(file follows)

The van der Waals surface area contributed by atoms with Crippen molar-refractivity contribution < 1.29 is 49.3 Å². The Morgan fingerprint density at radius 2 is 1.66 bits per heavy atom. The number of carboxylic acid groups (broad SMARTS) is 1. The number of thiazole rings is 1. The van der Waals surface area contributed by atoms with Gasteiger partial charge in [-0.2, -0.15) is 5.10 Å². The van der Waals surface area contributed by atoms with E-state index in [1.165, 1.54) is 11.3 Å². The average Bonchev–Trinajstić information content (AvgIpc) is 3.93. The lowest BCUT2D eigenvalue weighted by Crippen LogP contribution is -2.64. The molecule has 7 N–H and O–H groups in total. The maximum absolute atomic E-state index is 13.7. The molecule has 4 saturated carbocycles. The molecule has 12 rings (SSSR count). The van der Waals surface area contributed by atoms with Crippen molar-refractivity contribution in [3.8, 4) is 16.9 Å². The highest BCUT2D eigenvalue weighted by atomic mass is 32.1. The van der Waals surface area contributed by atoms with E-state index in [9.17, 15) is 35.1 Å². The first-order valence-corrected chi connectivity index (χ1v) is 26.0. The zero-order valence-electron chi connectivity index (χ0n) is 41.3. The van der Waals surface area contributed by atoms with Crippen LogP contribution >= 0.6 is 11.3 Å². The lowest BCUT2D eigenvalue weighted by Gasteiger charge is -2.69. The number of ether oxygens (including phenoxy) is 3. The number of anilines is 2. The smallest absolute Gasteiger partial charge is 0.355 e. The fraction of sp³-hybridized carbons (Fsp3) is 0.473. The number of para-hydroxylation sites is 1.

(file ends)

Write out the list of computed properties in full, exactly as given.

The van der Waals surface area contributed by atoms with Crippen molar-refractivity contribution < 1.29 is 49.3 Å². The Morgan fingerprint density at radius 2 is 1.66 bits per heavy atom. The number of carboxylic acid groups (broad SMARTS) is 1. The number of thiazole rings is 1. The van der Waals surface area contributed by atoms with Gasteiger partial charge in [-0.2, -0.15) is 5.10 Å². The van der Waals surface area contributed by atoms with E-state index in [1.165, 1.54) is 11.3 Å². The average Bonchev–Trinajstić information content (AvgIpc) is 3.93. The lowest BCUT2D eigenvalue weighted by Crippen LogP contribution is -2.64. The molecule has 7 N–H and O–H groups in total. The maximum absolute atomic E-state index is 13.7. The molecule has 4 saturated carbocycles. The molecule has 12 rings (SSSR count). The van der Waals surface area contributed by atoms with Crippen molar-refractivity contribution in [3.8, 4) is 16.9 Å². The highest BCUT2D eigenvalue weighted by atomic mass is 32.1. The van der Waals surface area contributed by atoms with E-state index in [9.17, 15) is 35.1 Å². The first-order valence-corrected chi connectivity index (χ1v) is 26.0. The zero-order valence-electron chi connectivity index (χ0n) is 41.3. The van der Waals surface area contributed by atoms with Crippen LogP contribution >= 0.6 is 11.3 Å². The lowest BCUT2D eigenvalue weighted by Gasteiger charge is -2.69. The number of ether oxygens (including phenoxy) is 3. The number of anilines is 2. The smallest absolute Gasteiger partial charge is 0.355 e. The fraction of sp³-hybridized carbons (Fsp3) is 0.473. The number of para-hydroxylation sites is 1.